As the Internet has grown, three main protocols have reigned supreme in sending data online: IP (Internet Protocol), UDP (User Datagram Protocol), and TCP (Transmission Control Protocol). Understanding these protocols is key to both designing computer networks and keeping data secure. Foremost among these three protocols is IP, as both UDP and TCP use IP as a base layer for sending their information.
The IP protocol is used to transmit most of the data on the Internet. The fundamental concept behind IP is that each computer, or node, has an IP address. Computers can send data to and from each other by addressing the messages, or “packets”, with both a source address and the destination address.
IP is very similar to the system used by the United State Post Office. Each house has one address, and when a letter is sent, the destination address is marked in the middle of the envelope, and the source address is in top left. With this technique, when the receiver gets the letter, they can know where to address their response. Just as the envelope encloses the letter, the IP packet envelope encloses the network message.
As each IP packet is then sent over the network, it travels over several “hops”. Much like every home has a postman who first picks up the letter, and then sends it to the correct outbound truck after sorting at the post office, similarly each network packet goes out through the first router, and then travels through a number of intermediate routers before getting to its destination.
Traditionally, each IP address consisted of a set of four numbers, such as 220.127.116.11. Each subsequent number narrowed down to a specific part of the Internet. The first number usually referenced the top-level Internet Service Provider or big businesses, such as AT&T or IBM. The next number narrowed down to a sub-network, or subnet, of that provider. As the landscape of the Internet changed, so have the subnets and groups of addresses, and they are now distributed in a much more haphazard structure across the world.
The big challenge facing the IP protocol is that as billions of people have connected to the Internet, we have exceeded the number of available addresses. In order to fix the problem, computer scientists have introduced a new technology called IPv6, which uses 16 numbers instead of 4. Although the technology is promising, it is being adopted comparatively slowly. The main problem with IPv6 is the difficulty for network engineers to remember and retype 16 numbers instead of 4.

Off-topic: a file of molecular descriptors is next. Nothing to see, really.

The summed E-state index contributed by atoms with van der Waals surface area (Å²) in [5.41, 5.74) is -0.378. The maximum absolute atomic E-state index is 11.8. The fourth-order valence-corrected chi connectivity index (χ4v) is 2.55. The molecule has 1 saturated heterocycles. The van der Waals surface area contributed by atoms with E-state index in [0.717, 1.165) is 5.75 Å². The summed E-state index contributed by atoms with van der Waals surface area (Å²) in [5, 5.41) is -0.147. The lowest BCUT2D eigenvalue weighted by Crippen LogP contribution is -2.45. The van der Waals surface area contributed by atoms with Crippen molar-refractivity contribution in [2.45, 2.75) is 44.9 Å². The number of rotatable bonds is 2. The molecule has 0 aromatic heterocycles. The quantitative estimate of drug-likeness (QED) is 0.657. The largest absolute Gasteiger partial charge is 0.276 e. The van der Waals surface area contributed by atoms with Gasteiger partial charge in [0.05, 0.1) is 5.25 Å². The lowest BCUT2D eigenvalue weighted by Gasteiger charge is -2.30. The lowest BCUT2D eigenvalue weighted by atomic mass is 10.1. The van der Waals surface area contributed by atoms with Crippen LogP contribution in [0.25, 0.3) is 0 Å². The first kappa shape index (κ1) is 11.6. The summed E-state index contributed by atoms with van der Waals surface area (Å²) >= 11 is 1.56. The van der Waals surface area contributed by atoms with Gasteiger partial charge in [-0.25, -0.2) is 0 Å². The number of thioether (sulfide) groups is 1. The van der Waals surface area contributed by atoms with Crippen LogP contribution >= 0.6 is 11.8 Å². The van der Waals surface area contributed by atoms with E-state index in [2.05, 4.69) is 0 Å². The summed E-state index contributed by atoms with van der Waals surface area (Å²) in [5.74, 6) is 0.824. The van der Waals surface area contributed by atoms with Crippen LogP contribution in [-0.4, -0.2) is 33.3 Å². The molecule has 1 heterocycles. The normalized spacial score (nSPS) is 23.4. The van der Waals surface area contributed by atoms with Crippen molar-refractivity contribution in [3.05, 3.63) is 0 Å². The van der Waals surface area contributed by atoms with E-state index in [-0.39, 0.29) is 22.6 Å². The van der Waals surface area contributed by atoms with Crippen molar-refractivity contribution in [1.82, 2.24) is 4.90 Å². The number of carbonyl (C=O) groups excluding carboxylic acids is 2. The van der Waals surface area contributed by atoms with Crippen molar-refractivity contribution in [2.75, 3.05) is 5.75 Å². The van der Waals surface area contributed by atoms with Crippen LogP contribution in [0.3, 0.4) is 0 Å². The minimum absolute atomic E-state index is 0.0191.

Another solution to the shortage of IP addresses is a technology called NAT – or Network Address Translation. This technique lets many computers sit behind one address, similar to an apartment building. When the letter comes in, the person handling the mail for that apartment building looks at the envelopes and decides where the letter should go. The caveat of NAT is that most tenants in the apartment building can only get information back once they have sent a letter out. For instance, a computer would have to first start requesting information from Facebook, before Facebook could send information back to that computer.
Although theoretically simple, the IP protocol is the backbone of the Internet, and its flexible format has helped the Internet grow from a niche military experiment into what it is today. Join us in the coming weeks when we will look at the TCP and UDP protocols, which use IP to send data between clients and servers.
Written by Andrew Palczewski
About the Author
Andrew Palczewski is CEO of apHarmony, a Chicago software development company. He holds a Master's degree in Computer Engineering from the University of Illinois at Urbana-Champaign and has over ten years' experience in managing development of software projects.